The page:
On October 31, 2022, the National Labor Relations Board’s General Counsel, Jennifer Abruzzo, released GC Memorandum 23-02, entitled Electronic Monitoring and Algorithmic Management of Employees Interfering with the Exercise of Section 7 Rights. In the memo, she indicated that she plans to “urge the Board to protect employees, to the greatest extent possibly, from intrusive and abusive electronic monitoring and automated management practices that would have a tendency to interfere with Section 7 rights.”
General Counsel Abruzzo explains that the use of “intrusive or abusive electronic monitoring and automated management practices” may interfere with employees’ ability to engage in protected activity. Abruzzo points out that new technologies such as movement tracking devices, keyloggers and tracking software, as well as improvements to existing technologies such as camera and audio recording, GPS tracking, artificial intelligence, and algorithm-based decision-making software, can present a risk of unlawful employer conduct including the following:
- Surveilling employees or creating the impression of surveillance through tracking, monitoring, and recording software or devices.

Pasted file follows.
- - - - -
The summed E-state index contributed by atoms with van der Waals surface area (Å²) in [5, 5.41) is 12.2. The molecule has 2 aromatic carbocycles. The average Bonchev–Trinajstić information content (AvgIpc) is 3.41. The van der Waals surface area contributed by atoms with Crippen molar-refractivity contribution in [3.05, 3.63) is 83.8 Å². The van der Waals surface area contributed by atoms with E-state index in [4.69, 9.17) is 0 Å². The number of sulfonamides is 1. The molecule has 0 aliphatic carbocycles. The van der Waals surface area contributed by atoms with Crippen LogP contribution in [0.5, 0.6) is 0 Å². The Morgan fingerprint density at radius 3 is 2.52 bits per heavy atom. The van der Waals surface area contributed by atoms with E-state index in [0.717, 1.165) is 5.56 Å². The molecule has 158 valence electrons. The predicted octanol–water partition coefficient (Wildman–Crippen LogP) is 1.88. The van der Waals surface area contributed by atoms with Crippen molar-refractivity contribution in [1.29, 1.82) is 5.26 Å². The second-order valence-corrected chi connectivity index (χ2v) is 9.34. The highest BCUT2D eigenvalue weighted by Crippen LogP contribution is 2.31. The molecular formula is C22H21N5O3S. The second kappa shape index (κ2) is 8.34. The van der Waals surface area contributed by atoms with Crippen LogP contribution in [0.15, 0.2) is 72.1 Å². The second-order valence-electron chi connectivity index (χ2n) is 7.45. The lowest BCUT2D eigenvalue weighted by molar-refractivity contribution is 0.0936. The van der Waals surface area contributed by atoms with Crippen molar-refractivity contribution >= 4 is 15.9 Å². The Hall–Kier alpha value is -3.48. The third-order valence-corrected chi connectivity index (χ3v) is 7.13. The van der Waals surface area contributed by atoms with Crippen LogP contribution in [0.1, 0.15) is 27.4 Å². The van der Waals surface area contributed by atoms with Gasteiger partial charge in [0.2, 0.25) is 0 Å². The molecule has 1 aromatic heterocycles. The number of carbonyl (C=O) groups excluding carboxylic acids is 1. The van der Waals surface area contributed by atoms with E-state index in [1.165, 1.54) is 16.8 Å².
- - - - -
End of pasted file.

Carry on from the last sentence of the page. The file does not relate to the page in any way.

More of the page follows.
- Implementing new technologies in response to protected activity or using existing technologies to discover the existence or extent of protected activity.
- Disciplining employees who concertedly protest the use of such technologies.
- Using algorithmic management to establish production quotas and efficiency standards, and then discriminatorily applying those standards to union supporters.
- Collecting employee data to determine the propensity to seek representation or otherwise engage in concerted activity.
- Tracking or monitoring employee activity and movement to prevent certain communications or isolate union supporters.
- Failing to bargain over or provide information about the implementation of new technologies.
According to General Counsel Abruzzo, previous Board and Supreme Court precent will be zealously enforced and she “will urge the Board to adopt a new framework for protecting employees from intrusive or abusive forms of electronic monitoring and automated management that interfere with Section 7 activity.” In addition, she stated that “in appropriate cases, [she] will urge the Board to find that an employer has presumptively violated Section 8(a)(1) where the employer’s surveillance and management practices, viewed as a whole, would tend to interfere with or prevent a reasonable employee from engaging in activity protected by the Act.”
General Counsel Abruzzo suggests that employers establish “narrowly tailored” practices to address “legitimate business needs” as to whether the practices outweigh employees’ Section 7 interests. If the employer establishes that its narrowly tailored business need outweighs those rights, she will nevertheless “urge the Board to require the employer to disclose to employees the technologies it uses to monitor and manage them, its reasons for doing so, and how it is using the information it obtains,” unless the employer can establish special circumstances.